Chicago bass player/bandleader Willie Kent is Exhibit A of a "working man's bluesman." He's solid and consistent, but not flashy, just like a good career utility infielder on a baseball team. Everybody Needs Somebody (Wolf Records) contains both studio and live recordings of West Side Chicago blues, the latter being recorded in 1995 in Austria. Kent is a powerful vocalist, similar to Buddy Guy but more restrained, especially on the opening number "Better Days." Guitarist Carlos Showers solos and handles the vocals quite capably on the slow blues "My Baby's Gone." Like most contemporary Chicago bands, each live show has to include a Magic Sam number, and Kent turns in a nice version of "All Your Love."
Edward Taylor, the son of late Chicago blues legend Eddie Taylor, gathered together family members and former bandmates of his father to record Lookin' For Trouble: A Tribute To Eddie Taylor (Wolf Records). The result is a good collection of Chicago blues classics, most written by either the father or son, and a few from Taylor Sr.'s old partner Jimmy Reed. Backing musicians include guitarist Johnny B. Moore, sax player Eddie Shaw and bassist Willie Kent. Among the standards covered here are "Goin' Upside Your Head," "Bad Boy," "Down In Virginia" and "Big Town Playboy." The highlight for me, though, was Moore's excellent guitar work on Slim Harpo's "I'm Gonna Miss You."
There are very few icons left in the music world as popular as John Lee Hooker. That fact is evident by the number of world class musicians who have gone into the studio to record with Hooker over the last ten years. The cream of these sessions is captured on The Best Of Friends (Pointblank). What's interesting is how easily these musicians, representing a wide variety of musical styles, are able to blend their sounds with that of Hooker and still maintain the distinct personality of each artist. The album starts with a new recording of "Boogie Chillen," with guests Eric Clapton and Bill Payne. This triumvirate takes this old blues classic and makes it into a 'John Lee Hooker meets Little Feat meets Derek & The Dominos' kind of sound. While "The Healer" was played to death on AAA radio in the early part of the decade, I still enjoy hearing Hooker and Carlos Santana team up on this number. Another previously-unissued cut, "Big Legs Tight Skirt," features the unique combination of Ry Cooder on guitar, Ike Turner on piano and Terry Evans on backing vocals --- this one alone is worth the price of the CD!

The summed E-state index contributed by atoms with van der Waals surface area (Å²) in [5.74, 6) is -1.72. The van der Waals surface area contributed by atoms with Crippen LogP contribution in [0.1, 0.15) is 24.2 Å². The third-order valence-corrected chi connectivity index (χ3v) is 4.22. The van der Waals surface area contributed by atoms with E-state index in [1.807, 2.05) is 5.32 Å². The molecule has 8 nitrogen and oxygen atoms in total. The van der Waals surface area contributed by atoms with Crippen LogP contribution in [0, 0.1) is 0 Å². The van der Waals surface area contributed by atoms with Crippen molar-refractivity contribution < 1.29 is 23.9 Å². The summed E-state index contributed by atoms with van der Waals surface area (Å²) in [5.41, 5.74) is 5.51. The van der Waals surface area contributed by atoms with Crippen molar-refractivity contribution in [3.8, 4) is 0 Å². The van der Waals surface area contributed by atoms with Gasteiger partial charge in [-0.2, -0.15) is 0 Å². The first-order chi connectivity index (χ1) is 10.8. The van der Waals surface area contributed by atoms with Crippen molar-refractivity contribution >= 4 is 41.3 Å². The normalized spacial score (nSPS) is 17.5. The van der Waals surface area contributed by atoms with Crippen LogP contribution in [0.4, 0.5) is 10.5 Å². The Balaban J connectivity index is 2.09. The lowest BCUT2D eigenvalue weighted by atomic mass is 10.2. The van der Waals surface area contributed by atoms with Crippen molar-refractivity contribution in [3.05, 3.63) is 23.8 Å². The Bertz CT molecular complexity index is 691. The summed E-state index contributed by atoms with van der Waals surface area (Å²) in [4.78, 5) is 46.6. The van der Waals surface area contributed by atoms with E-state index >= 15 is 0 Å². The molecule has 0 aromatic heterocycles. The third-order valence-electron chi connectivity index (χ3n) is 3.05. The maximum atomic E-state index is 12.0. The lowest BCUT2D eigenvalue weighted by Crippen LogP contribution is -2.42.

I was just wondering what had ever happened to talented multi-instrumentalist Geoff Muldaur. His newest CD, The Secret Handshake (Hightone), is superb, and almost qualified as this month's Pick Hit. This album is a collection of Muldaur's favorite old blues and gospel tunes, complete with comprehensive historical and biographical information on each song. While not a real powerful vocalist, Muldaur delivers good, soulful vocals on the gospel number "This World Is Not My Home" and absolutely tears it up on another spiritual "I Believe I'll Go Back Home." "Got To Find Blind Lemon - Part One" is an original composition, a country blues with the unique addition of congas to Muldaur's guitar pickin'. Another highlight on The Secret Handshake is a medley of "Chevrolet / Big Alice," combining raw Delta blues with a New Orleans second line fife & drum sound. This CD's not to be missed!